DeVos, a staunch opponent of the public school system, has been accused of wanting to gut public schools, which provide the education for 90 percent of children in the United States.
“Can you commit to us tonight that you will not work to privatize public schools or cut a single penny from public education?” asked Sen. Patty Murray, Democrat from Washington.
“I look forward, if confirmed, to working with you to talk about how we address the needs of all parents and all students,” DeVos said. “We acknowledge today that not all schools are working for the students that are assigned to them. I’m hopeful that we can work together to find common ground and ways that we can solve those issues and empower parents to make choices on behalf of their children that are right for them.”
“I take that as not being willing to commit to not privatizing public schools or cutting money from education,” Murray said.
“I guess I wouldn’t characterize it in that way,” DeVos said.
- When she couldn’t state definitively that all schools should be held to the same standards of accountability.
When Sen. Kaine asked DeVos about whether she would “insist upon equal accountability in any K-12 school or educational program that receives taxpayer funding whether public, public charter, or private,” DeVos could not commit to a yes or no response, and instead repeated the phrase, “I support accountability” four times.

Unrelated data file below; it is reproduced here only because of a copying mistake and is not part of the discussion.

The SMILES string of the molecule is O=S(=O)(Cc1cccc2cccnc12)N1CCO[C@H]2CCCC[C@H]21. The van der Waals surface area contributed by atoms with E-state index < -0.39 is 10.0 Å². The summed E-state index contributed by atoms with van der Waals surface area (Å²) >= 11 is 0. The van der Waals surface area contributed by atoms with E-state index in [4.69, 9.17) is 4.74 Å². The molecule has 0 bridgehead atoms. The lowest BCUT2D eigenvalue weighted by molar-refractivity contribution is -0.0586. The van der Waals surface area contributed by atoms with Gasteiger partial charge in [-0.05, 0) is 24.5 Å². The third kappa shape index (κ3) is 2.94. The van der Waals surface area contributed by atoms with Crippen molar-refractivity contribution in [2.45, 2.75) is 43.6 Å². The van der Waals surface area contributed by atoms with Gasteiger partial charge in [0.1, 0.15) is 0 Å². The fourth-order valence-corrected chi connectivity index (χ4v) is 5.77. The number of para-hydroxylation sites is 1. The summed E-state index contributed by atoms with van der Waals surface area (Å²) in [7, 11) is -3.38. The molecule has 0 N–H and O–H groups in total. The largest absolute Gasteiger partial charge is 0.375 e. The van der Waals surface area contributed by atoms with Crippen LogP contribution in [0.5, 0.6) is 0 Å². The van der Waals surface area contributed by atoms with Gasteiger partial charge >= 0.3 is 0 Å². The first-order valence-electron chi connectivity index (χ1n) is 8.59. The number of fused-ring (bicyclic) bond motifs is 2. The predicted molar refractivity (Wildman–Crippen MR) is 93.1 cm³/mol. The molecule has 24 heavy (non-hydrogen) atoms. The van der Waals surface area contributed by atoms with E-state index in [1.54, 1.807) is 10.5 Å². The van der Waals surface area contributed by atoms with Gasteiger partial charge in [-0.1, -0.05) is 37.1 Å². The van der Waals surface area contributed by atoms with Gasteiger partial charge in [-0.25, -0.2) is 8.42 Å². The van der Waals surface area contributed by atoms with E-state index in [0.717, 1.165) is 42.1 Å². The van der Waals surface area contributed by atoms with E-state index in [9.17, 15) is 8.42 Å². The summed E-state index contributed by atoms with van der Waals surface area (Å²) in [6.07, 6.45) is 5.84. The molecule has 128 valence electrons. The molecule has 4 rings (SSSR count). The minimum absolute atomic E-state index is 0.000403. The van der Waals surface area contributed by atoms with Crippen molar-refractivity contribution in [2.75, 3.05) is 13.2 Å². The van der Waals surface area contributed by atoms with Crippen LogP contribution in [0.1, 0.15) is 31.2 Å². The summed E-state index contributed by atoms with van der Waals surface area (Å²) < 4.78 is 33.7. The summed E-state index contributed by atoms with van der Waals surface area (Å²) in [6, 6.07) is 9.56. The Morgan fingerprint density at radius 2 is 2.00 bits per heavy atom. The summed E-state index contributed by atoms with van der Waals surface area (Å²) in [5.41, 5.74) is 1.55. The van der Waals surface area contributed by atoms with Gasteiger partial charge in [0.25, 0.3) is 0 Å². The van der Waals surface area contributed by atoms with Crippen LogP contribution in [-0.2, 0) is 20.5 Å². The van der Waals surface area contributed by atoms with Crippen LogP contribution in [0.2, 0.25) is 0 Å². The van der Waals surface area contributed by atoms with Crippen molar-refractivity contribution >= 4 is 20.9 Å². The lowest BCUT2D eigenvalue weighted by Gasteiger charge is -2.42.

DeVos has been a lightning rod in her home state of Michigan, where she has thrown her resources behind deregulating charter schools. In Michigan, analysis has shown that charter schools perform more poorly than public schools.
- When she wouldn’t commit to upholding the Department of Education’s current guidance around campus sexual assault.
Sen. Bob Casey, Democrat from Pennsylvania, asked DeVos about sexual assault in schools. She agreed with Casey that the issue is a problem but would not commit to upholding to the guidance issued by the Department of Education in 2011 on how sexual violence should be addressed on campuses, saying it would be “premature” to make that commitment.
DeVos did assert during the hearing that assault “is never OK,” and that she would characterize Trump’s comments about grabbing women by the genitals as sexual assault.
- When she would not commit to enforcing gainful employment regulations for for-profit schools.
Sen. Elizabeth Warren, Democrat from Massachusetts, questioned DeVos on her experience with financial aid and student loans (DeVos had none). Warren brought up the potential conflict of interest presented by Trump, whose own for-profit institution, Trump University, was accused of fraud in multiple lawsuits that were settled for $25 million.
Warren explained that there were rules already in place — gainful employment regulations — that protect students from getting cheated by for-profit schools (one analysis found that student debt at for-profit colleges increased almost $200 billion in 14 years; the gainful employment regulations require schools to meet a minimum debt-to-income ratio).